I think part of it is that a truly unsolved question is a blow to our complacent attitude that we know all we need to know about the universe. It's all too easy to walk around thinking we understand everything around us, to be fooled into the misapprehension that the cosmos is simple and obvious.
Anyone with a science background already has a significant dent in this notion, but it runs far deeper than that. I think the hardest punch to my own certainty came when I started looking into the concepts of dark matter and dark energy, something like thirty years ago. The presence of dark matter was first discovered back in the 1970s by Vera Rubin, Kent Ford and Ken Freeman, when they found that the rotational speed of every galaxy they looked at was impossible given the amount of visible matter present. The discovery of dark energy came from a different source -- data from telescopes studying the cosmic microwave background radiation found that the universe was expanding at a far greater rate than it "should" have been given the measured mass/energy we knew about. As peculiar as it sounds, the expansion could be explained if there was an invisible sort of energy -- later christened "dark energy" -- that exerted a repulsive force.
What I haven't told you is that by the most recent measurements, dark energy comprises 68% of the total mass/energy density in the observable universe, and dark matter 27%. If you're wondering if that means what you think it means, you're right.
Ordinary ("baryonic") matter only makes up 5% of the mass and energy of the universe.
Worse still, that 95% has thus far been undetectable except by indirect measurements -- a bit like seeing the footprint of the bear but not the bear itself. Every attempt to observe either dark matter or dark energy directly has been an abject failure. So although there is speculation about the nature of this ubiquitous stuff, at present what we know for certain about it is exactly zero, other than the fact that it exists.
Of course, some people even doubt the latter bit, and remind us of the "aether" -- a substance proposed in the 19th century to explain peculiarities about the propagation of light. Like dark matter and dark energy, the aether resisted all attempts to elucidate its nature. We now know why that is -- it doesn't exist. It took a clever experiment by Albert A. Michelson and Edward W. Morley to show that its existence was impossible, and no less than Albert Einstein to explain how light could propagate in the absence of a medium. I've heard more than one scientist compare dark matter and dark energy to the aether -- and suggest that we're still waiting for this century's Einstein to blow us all away with an elegant explanation of the data we have, with no need for mysterious undetectable substances permeating the universe.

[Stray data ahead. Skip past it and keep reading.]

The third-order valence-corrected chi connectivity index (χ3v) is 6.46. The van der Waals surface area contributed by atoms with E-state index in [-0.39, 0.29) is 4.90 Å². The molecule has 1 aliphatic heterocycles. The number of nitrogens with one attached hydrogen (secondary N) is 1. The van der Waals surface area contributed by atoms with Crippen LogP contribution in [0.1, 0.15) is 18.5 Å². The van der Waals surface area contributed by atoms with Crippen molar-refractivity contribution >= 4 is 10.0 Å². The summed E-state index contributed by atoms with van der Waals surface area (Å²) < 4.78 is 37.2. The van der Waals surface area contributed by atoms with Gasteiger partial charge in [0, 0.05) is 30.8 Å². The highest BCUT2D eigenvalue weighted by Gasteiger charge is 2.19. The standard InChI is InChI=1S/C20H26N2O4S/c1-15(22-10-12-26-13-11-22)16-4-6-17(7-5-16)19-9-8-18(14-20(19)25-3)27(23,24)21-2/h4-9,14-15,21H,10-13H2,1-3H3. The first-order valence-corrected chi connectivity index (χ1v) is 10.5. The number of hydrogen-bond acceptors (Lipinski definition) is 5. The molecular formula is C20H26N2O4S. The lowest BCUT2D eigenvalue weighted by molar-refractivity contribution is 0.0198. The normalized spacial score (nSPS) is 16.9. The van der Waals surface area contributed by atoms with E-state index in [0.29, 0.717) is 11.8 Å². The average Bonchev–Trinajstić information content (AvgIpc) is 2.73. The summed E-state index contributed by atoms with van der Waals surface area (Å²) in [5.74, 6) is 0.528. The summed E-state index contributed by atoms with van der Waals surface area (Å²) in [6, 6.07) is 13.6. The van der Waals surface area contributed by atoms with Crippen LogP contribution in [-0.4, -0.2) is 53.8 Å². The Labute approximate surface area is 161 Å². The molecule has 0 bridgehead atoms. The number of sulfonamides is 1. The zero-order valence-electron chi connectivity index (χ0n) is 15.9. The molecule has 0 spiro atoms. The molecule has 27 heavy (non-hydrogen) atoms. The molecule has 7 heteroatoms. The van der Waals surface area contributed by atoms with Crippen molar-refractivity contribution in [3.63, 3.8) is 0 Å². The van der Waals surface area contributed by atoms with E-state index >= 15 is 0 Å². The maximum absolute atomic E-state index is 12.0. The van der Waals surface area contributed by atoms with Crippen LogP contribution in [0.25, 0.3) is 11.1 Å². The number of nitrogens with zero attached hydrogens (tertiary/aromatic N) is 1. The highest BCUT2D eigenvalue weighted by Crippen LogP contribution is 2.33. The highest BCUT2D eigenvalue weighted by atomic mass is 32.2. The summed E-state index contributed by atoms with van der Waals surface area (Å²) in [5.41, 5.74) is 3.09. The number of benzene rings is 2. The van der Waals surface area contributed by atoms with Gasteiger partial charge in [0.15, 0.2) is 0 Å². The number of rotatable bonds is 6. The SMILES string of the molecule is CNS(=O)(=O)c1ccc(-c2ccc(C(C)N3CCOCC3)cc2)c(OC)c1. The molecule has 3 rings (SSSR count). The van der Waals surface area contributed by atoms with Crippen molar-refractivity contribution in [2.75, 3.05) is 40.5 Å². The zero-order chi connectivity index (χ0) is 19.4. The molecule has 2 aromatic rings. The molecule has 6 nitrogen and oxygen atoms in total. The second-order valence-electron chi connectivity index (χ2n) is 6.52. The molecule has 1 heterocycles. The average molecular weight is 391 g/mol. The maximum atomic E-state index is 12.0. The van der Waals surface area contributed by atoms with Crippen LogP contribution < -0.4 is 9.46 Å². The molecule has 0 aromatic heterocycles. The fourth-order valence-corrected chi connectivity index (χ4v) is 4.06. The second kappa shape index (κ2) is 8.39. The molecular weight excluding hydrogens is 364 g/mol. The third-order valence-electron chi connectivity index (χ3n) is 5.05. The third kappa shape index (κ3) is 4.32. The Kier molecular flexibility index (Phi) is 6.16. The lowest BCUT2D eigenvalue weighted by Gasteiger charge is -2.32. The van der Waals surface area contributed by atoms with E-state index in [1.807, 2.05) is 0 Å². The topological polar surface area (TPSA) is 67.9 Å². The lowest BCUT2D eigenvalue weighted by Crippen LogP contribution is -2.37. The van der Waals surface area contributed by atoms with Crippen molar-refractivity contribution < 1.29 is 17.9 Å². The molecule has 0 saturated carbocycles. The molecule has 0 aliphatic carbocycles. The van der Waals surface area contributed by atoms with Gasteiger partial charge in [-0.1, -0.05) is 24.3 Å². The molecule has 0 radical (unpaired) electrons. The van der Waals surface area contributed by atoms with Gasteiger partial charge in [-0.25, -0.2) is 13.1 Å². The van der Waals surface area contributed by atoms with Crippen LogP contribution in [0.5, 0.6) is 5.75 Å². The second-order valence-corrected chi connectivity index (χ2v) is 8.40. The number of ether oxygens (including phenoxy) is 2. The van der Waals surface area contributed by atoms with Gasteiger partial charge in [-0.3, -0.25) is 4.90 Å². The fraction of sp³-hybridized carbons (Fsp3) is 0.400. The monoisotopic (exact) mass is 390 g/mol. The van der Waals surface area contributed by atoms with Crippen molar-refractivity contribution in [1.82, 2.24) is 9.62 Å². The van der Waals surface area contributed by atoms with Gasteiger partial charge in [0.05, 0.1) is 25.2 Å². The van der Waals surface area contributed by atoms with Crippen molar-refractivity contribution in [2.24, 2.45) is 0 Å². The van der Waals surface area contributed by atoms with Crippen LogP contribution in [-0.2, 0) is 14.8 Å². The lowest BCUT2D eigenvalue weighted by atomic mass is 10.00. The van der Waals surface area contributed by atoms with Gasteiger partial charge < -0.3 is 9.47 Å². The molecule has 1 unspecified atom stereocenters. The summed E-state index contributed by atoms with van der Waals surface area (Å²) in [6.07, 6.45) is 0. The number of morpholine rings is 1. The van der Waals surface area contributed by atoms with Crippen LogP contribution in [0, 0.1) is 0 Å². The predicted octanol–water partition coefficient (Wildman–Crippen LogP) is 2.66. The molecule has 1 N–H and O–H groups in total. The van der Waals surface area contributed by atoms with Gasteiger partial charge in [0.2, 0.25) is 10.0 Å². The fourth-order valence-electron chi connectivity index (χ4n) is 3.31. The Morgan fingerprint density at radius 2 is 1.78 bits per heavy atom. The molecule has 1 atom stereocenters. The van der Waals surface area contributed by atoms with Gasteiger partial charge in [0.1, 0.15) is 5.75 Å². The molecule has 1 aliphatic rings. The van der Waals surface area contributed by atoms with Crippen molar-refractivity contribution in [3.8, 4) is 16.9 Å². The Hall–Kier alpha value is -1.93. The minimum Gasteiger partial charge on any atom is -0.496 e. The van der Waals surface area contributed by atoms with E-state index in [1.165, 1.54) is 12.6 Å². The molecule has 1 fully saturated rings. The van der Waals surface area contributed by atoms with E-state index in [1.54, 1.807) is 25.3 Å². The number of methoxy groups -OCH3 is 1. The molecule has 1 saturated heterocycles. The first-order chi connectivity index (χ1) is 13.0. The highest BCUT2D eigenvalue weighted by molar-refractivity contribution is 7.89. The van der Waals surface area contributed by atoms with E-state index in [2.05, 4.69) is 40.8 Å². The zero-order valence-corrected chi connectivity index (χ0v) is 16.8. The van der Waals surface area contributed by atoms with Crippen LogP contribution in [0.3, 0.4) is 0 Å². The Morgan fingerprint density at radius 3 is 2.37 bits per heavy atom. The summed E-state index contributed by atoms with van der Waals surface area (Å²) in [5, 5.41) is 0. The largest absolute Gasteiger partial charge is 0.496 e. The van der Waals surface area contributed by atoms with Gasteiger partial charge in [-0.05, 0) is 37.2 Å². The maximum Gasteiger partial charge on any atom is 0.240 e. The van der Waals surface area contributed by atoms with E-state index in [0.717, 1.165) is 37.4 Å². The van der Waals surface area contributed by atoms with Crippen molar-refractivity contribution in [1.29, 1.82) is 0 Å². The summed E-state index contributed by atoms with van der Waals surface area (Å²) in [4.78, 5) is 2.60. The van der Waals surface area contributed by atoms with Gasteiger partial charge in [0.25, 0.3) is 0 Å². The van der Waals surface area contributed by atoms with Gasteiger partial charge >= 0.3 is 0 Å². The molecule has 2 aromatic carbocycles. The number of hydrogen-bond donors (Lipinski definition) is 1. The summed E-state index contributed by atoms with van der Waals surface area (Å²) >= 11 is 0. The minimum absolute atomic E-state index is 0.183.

Messier 51, the Whirlpool Galaxy [Image is in the Public Domain, courtesy of NASA/JPL]
"I spent an hour just staring at the Hubble image," said Pieter van Dokkum of Yale University, who was part of the study that discovered ultradiffuse galaxies. "It's so rare, particularly these days after so many years of Hubble, that you get an image of something and you say, 'I've never seen that before.' This thing is astonishing: a gigantic blob that you can look through. It's so sparse that you see all of the galaxies behind it."
"We hope to next find out how common these galaxies are and whether they exist in other areas of the universe," said the paper's lead author Shany Danieli, also of Yale. "We want to find more evidence that will help us understand how the properties of these galaxies work with our current theories. Our hope is that this will take us one step further in understanding one of the biggest mysteries in our universe — the nature of dark matter."
Which is certainly a laudable goal. The idea that the lion's share of the stuff of the universe has up till now resisted every attempt to learn about its characteristics is frustrating, to say the least. But it does fascinate me, despite the frustration. It illustrates to me how much more we have to learn about the universe we live in, and that when it comes to our understanding of science, we're still at the starting line. Perhaps Socrates put it best when he said, "The more I know, the more I realize how little I know."
This week's Skeptophilia book recommendation combines science with biography and high drama. It's the story of the discovery of oxygen, through the work of the sometimes friends, sometimes bitter rivals Joseph Priestley and Antoine Lavoisier. A World on Fire: A Heretic, an Aristocrat, and the Race to Discover Oxygen is a fascinating read, both for the science and for the very different personalities of the two men involved. Priestley was determined, serious, and a bit of a recluse; Lavoisier a pampered nobleman who was as often making the rounds of the social upper-crust in 18th century Paris as he was in his laboratory. But despite their differences, their contributions were both essential -- and each of them ended up running afoul of the conventional powers-that-be, with tragic results.
The story of how their combined efforts led to a complete overturning of our understanding of that most ubiquitous of substances -- air -- will keep you engaged until the very last page.
[Note: If you purchase this book by clicking on the image/link below, part of the proceeds will go to support Skeptophilia!]